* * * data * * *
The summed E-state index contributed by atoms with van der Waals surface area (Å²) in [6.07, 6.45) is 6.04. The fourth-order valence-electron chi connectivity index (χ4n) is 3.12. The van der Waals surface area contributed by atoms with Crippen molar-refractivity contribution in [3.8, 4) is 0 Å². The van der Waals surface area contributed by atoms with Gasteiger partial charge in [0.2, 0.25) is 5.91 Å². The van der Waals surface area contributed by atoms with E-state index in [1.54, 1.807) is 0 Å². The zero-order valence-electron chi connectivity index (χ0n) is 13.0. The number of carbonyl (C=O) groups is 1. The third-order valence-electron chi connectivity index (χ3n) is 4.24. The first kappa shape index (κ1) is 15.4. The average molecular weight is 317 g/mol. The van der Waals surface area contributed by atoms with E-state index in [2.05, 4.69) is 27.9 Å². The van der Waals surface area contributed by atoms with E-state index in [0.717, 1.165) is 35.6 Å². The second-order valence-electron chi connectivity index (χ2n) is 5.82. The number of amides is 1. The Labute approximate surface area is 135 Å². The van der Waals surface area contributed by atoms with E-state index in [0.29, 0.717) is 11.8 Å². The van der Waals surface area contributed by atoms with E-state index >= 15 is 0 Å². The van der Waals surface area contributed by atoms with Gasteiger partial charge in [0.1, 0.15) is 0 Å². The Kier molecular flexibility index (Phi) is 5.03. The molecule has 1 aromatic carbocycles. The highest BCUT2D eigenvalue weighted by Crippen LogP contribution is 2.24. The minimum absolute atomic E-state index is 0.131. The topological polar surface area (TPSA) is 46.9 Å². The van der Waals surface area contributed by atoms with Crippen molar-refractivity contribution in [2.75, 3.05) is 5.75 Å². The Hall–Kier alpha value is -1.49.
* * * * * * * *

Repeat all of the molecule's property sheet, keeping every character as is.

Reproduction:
The summed E-state index contributed by atoms with van der Waals surface area (Å²) in [6.07, 6.45) is 6.04. The fourth-order valence-electron chi connectivity index (χ4n) is 3.12. The van der Waals surface area contributed by atoms with Crippen molar-refractivity contribution in [3.8, 4) is 0 Å². The van der Waals surface area contributed by atoms with Gasteiger partial charge in [0.2, 0.25) is 5.91 Å². The van der Waals surface area contributed by atoms with E-state index in [1.54, 1.807) is 0 Å². The zero-order valence-electron chi connectivity index (χ0n) is 13.0. The number of carbonyl (C=O) groups is 1. The third-order valence-electron chi connectivity index (χ3n) is 4.24. The first kappa shape index (κ1) is 15.4. The average molecular weight is 317 g/mol. The van der Waals surface area contributed by atoms with E-state index in [2.05, 4.69) is 27.9 Å². The van der Waals surface area contributed by atoms with E-state index in [0.717, 1.165) is 35.6 Å². The second-order valence-electron chi connectivity index (χ2n) is 5.82. The number of amides is 1. The Labute approximate surface area is 135 Å². The van der Waals surface area contributed by atoms with E-state index in [0.29, 0.717) is 11.8 Å². The van der Waals surface area contributed by atoms with E-state index >= 15 is 0 Å². The van der Waals surface area contributed by atoms with Gasteiger partial charge in [0.1, 0.15) is 0 Å². The Kier molecular flexibility index (Phi) is 5.03. The molecule has 1 aromatic carbocycles. The highest BCUT2D eigenvalue weighted by Crippen LogP contribution is 2.24. The minimum absolute atomic E-state index is 0.131. The topological polar surface area (TPSA) is 46.9 Å². The van der Waals surface area contributed by atoms with Crippen molar-refractivity contribution in [2.75, 3.05) is 5.75 Å². The Hall–Kier alpha value is -1.49.